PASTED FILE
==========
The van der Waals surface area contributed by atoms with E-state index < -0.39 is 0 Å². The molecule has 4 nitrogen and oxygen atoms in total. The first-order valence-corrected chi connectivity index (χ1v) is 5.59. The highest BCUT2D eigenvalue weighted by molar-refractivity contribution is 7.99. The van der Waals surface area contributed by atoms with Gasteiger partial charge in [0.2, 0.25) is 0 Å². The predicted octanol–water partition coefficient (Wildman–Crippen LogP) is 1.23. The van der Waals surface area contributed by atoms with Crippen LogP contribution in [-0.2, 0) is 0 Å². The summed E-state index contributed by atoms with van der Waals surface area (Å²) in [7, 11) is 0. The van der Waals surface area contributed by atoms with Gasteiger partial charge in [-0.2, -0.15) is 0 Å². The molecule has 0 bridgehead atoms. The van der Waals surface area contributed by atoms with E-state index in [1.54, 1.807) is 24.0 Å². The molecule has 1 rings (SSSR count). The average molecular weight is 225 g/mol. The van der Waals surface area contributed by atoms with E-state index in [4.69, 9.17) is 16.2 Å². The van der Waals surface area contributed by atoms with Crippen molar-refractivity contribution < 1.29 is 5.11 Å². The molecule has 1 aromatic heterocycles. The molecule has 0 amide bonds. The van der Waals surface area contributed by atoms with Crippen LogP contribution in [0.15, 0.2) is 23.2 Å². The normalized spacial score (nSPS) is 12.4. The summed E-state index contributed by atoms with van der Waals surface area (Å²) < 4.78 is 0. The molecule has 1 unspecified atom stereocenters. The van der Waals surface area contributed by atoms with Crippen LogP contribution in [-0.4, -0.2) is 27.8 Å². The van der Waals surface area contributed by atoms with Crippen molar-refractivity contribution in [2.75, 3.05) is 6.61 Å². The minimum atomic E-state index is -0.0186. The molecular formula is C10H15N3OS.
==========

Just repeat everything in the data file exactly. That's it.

The van der Waals surface area contributed by atoms with E-state index < -0.39 is 0 Å². The molecule has 4 nitrogen and oxygen atoms in total. The first-order valence-corrected chi connectivity index (χ1v) is 5.59. The highest BCUT2D eigenvalue weighted by molar-refractivity contribution is 7.99. The van der Waals surface area contributed by atoms with Gasteiger partial charge in [0.2, 0.25) is 0 Å². The predicted octanol–water partition coefficient (Wildman–Crippen LogP) is 1.23. The van der Waals surface area contributed by atoms with Crippen LogP contribution in [-0.2, 0) is 0 Å². The summed E-state index contributed by atoms with van der Waals surface area (Å²) in [7, 11) is 0. The van der Waals surface area contributed by atoms with Gasteiger partial charge in [-0.2, -0.15) is 0 Å². The molecule has 0 bridgehead atoms. The van der Waals surface area contributed by atoms with E-state index in [1.54, 1.807) is 24.0 Å². The molecule has 1 rings (SSSR count). The average molecular weight is 225 g/mol. The van der Waals surface area contributed by atoms with E-state index in [4.69, 9.17) is 16.2 Å². The van der Waals surface area contributed by atoms with Crippen molar-refractivity contribution < 1.29 is 5.11 Å². The molecule has 1 aromatic heterocycles. The molecule has 0 amide bonds. The van der Waals surface area contributed by atoms with Crippen LogP contribution in [0.15, 0.2) is 23.2 Å². The normalized spacial score (nSPS) is 12.4. The summed E-state index contributed by atoms with van der Waals surface area (Å²) < 4.78 is 0. The molecule has 1 unspecified atom stereocenters. The van der Waals surface area contributed by atoms with Crippen LogP contribution in [-0.4, -0.2) is 27.8 Å². The van der Waals surface area contributed by atoms with Crippen molar-refractivity contribution in [2.75, 3.05) is 6.61 Å². The minimum atomic E-state index is -0.0186. The molecular formula is C10H15N3OS.